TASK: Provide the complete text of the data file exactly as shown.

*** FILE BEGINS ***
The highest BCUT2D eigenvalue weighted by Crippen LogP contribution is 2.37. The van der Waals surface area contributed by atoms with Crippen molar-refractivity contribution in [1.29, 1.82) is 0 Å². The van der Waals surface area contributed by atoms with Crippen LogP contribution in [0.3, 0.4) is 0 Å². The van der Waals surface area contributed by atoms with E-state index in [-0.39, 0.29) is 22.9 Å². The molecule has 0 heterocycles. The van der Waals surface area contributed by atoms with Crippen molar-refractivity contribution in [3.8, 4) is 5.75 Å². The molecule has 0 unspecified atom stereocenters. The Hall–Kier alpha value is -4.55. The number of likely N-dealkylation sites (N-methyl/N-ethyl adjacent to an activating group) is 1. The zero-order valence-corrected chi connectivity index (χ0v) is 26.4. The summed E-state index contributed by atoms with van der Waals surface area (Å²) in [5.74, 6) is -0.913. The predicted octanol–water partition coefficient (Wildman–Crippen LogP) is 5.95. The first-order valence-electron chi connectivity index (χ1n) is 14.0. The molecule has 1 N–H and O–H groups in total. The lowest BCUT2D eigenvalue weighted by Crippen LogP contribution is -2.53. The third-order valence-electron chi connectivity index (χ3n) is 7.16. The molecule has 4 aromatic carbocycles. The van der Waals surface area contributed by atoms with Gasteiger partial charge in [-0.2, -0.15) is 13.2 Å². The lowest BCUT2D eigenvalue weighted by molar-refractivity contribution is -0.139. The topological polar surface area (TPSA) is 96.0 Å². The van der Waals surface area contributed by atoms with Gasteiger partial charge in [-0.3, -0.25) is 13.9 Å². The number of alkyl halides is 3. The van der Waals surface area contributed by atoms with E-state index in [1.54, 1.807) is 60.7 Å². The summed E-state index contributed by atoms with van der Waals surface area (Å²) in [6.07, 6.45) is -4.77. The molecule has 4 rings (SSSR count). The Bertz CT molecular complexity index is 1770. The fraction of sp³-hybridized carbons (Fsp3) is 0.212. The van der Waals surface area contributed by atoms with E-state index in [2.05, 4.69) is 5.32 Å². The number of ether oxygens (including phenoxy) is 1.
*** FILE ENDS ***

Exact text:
The highest BCUT2D eigenvalue weighted by Crippen LogP contribution is 2.37. The van der Waals surface area contributed by atoms with Crippen molar-refractivity contribution in [1.29, 1.82) is 0 Å². The van der Waals surface area contributed by atoms with Crippen LogP contribution in [0.3, 0.4) is 0 Å². The van der Waals surface area contributed by atoms with E-state index in [-0.39, 0.29) is 22.9 Å². The molecule has 0 heterocycles. The van der Waals surface area contributed by atoms with Crippen molar-refractivity contribution in [3.8, 4) is 5.75 Å². The molecule has 0 unspecified atom stereocenters. The Hall–Kier alpha value is -4.55. The number of likely N-dealkylation sites (N-methyl/N-ethyl adjacent to an activating group) is 1. The zero-order valence-corrected chi connectivity index (χ0v) is 26.4. The summed E-state index contributed by atoms with van der Waals surface area (Å²) in [5.74, 6) is -0.913. The predicted octanol–water partition coefficient (Wildman–Crippen LogP) is 5.95. The first-order valence-electron chi connectivity index (χ1n) is 14.0. The molecule has 1 N–H and O–H groups in total. The lowest BCUT2D eigenvalue weighted by Crippen LogP contribution is -2.53. The third-order valence-electron chi connectivity index (χ3n) is 7.16. The molecule has 4 aromatic carbocycles. The van der Waals surface area contributed by atoms with Gasteiger partial charge in [-0.2, -0.15) is 13.2 Å². The lowest BCUT2D eigenvalue weighted by molar-refractivity contribution is -0.139. The topological polar surface area (TPSA) is 96.0 Å². The van der Waals surface area contributed by atoms with Gasteiger partial charge in [-0.3, -0.25) is 13.9 Å². The number of alkyl halides is 3. The van der Waals surface area contributed by atoms with E-state index in [1.54, 1.807) is 60.7 Å². The summed E-state index contributed by atoms with van der Waals surface area (Å²) in [6.07, 6.45) is -4.77. The molecule has 4 rings (SSSR count). The Bertz CT molecular complexity index is 1770. The fraction of sp³-hybridized carbons (Fsp3) is 0.212. The van der Waals surface area contributed by atoms with E-state index in [2.05, 4.69) is 5.32 Å². The number of ether oxygens (including phenoxy) is 1.